What Do Siblings Share?

If a document indicates that three individuals are siblings and are all children of one person, remember that they might not share the same set of parents. A record indicating that Tom, Susannah, and George are children of Johann Schmidt does not necessarily mean that they share the same mother.

09 March 2013

Genealogy Fundamental Webinars

Learn the basics or review--these presentations are short and inexpensive. Genealogy Fundamental webinar series was popular with new and experienced genealogists--each is approximately 20 minutes in length. These short sessions are geared for beginner or somewhat experienced beginners who would like to learn more about the following topics. Each presentation includes the 20 minute or so presentation and the handouts.
·                     1850 Census -$2.00 to order immediate download
·                     1880 Census-$2.00 to order immediate download 
·                     1930 Census-$2,00 to order immediate download
·                     Union Civil War Pension file-$2.00 to order immediate download
·                     Early 20th Century Death Certificate--$2.00 to order immediate download
·                     Federal Cash Land Sale File-- -$2.00 to order immediate download
·                     Fundamentals of a 19th Century Will - -$2.00 to order immediate download
·                     Fundamentals of a Deed in Federal Land State- -$2.00 to order immediate download

Visit this webpage for web-based links:

Infant Does Not Mean Baby

If you encounter the word "infant" in a legal document, remember that usually in the legal sense of the word it means someone under the age of legal majority. That age can vary from one state to another and over time.

But never assume that someone listed as an "infant heir" of their parent in 1817 was a young child too young to have married in 1818. They could easily have been "almost of age" in 1817 when they were referred to as an "infant," only to become of age the next year.

08 March 2013

Was There a Contemporary Transcription?

If you are fortunate enough to obtain a copy of your ancestor's will, it may be that parts of it are difficult to read. Was there a contemporary transcription of the will made by the court that approved the probate of the will? Often the will was ordered to be "filed" for record and that transcription may be easier to read than the original.

There's always the chance that the record copy contains an error and it won't contain the actual copy of your ancestor's signature, but it may be easier to read than the original.

07 March 2013

Initials Matter

Sometimes middle initials are correct and sometimes they are not, but they should always be transcribed and analyzed for potential clues. If your ancestor consistently used his middle initial, it might have been to distinguish himself from someone else of the similar name as in this document from 1913.

There was James E. and James--two different individuals.

06 March 2013

Webinar-Sale-60% off today

We're running our 60% sale on webinars today--6 March 2013.

 Coupon code "sixty" at check out will reduce your order by 60% through midnight central time tonight. Downloads are immediate. Our rates are the best in the business.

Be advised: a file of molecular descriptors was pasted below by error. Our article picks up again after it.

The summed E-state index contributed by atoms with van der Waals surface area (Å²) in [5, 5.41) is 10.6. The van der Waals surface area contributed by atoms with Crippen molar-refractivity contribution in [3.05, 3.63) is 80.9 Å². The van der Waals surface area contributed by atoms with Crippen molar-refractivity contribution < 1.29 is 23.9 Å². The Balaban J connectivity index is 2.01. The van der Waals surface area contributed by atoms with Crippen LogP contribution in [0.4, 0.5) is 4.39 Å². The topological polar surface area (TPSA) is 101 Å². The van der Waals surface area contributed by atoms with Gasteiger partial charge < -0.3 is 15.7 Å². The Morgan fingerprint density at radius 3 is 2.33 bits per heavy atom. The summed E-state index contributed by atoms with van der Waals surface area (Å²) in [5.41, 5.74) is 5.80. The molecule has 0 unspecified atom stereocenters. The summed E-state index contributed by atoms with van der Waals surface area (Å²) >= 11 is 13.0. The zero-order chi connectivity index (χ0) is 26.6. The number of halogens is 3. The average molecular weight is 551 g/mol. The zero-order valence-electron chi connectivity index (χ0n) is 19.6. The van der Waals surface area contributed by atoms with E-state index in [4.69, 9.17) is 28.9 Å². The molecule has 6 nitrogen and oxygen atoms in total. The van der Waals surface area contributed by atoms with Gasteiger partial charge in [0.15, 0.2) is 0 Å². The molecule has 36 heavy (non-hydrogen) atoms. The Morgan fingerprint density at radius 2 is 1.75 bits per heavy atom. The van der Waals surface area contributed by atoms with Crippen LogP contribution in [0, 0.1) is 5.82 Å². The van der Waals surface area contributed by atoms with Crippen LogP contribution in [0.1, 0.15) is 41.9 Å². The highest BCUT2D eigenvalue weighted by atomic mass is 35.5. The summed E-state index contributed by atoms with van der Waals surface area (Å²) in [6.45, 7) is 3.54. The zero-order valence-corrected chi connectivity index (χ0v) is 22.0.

Check out our list of over 30 presentations here:


You can view the presentations at your convenience after they have been downloaded. It is not necessary to view them immediately and you can view them as many times as you want.


Any In-Law Get a Widow's Pension?

If any sibling or sibling-in-law of your ancestor received a military pension, especially a widow's pension, consider obtaining the records. Widows needed to prove their marriage to the serviceman in addition to his service and need. Family members were frequently the ones who provided testimony, particularly to the marriage.

05 March 2013

One Piece of Paper Is Not Proof

One record may provide evidence that an event took place or that a person had a certain maiden name.  Proof is usually mean to our analysis of various records that contain information about an event and our conclusion about what those records say. One record can easily be wrong so try and avoid saying one piece of paper proves something.

04 March 2013

Talk About It To Someone Else

Have you briefly discussed your genealogy problem with someone who is not researching the family or a family member who is not really interested in genealogy? Someone unfamiliar with the problem, but familiar with research, may be able to give you some research insight. And someone unfamiliar with research, but familiar with human behavior, may be able to give you some insight into people's actions and motivations. All of which could help you in your research.

Just don't bore people with too many details of your problem. If you do, you may not have too many friends.

03 March 2013

Allegiance Changed Even If They Never Moved

As borders changed, your ancestor may have found himself in a new country even if his actual location of residence did not change. And the reason his country of birth changes is becaue the boundaries keep moving.

02 March 2013

Are You Avoiding the Difficult?

Do not limit your seach to only those records that are availble online or have indexes. Many valuable materials have not been digitized in any way and require manual searches. They may also be a learning   curve to learn how to use, access, and interpret them.

It may be worth it. That answer to your "brick wall" may be resting in an offline book with no index.

01 March 2013

Did Grandpa Really Sell the Farm?

If your land-owning ancestor's name does not appear in the grantor (seller) index to land records, consider that he might not have been the actual seller when the property changed hands. It could have been his widow or his heirs (after his death), the sheriff (if he didn't pay his taxes), or the judge (if there was some type of legal action). In all of these cases, the deed will not be indexed in your ancestor's name since he was not the grantor.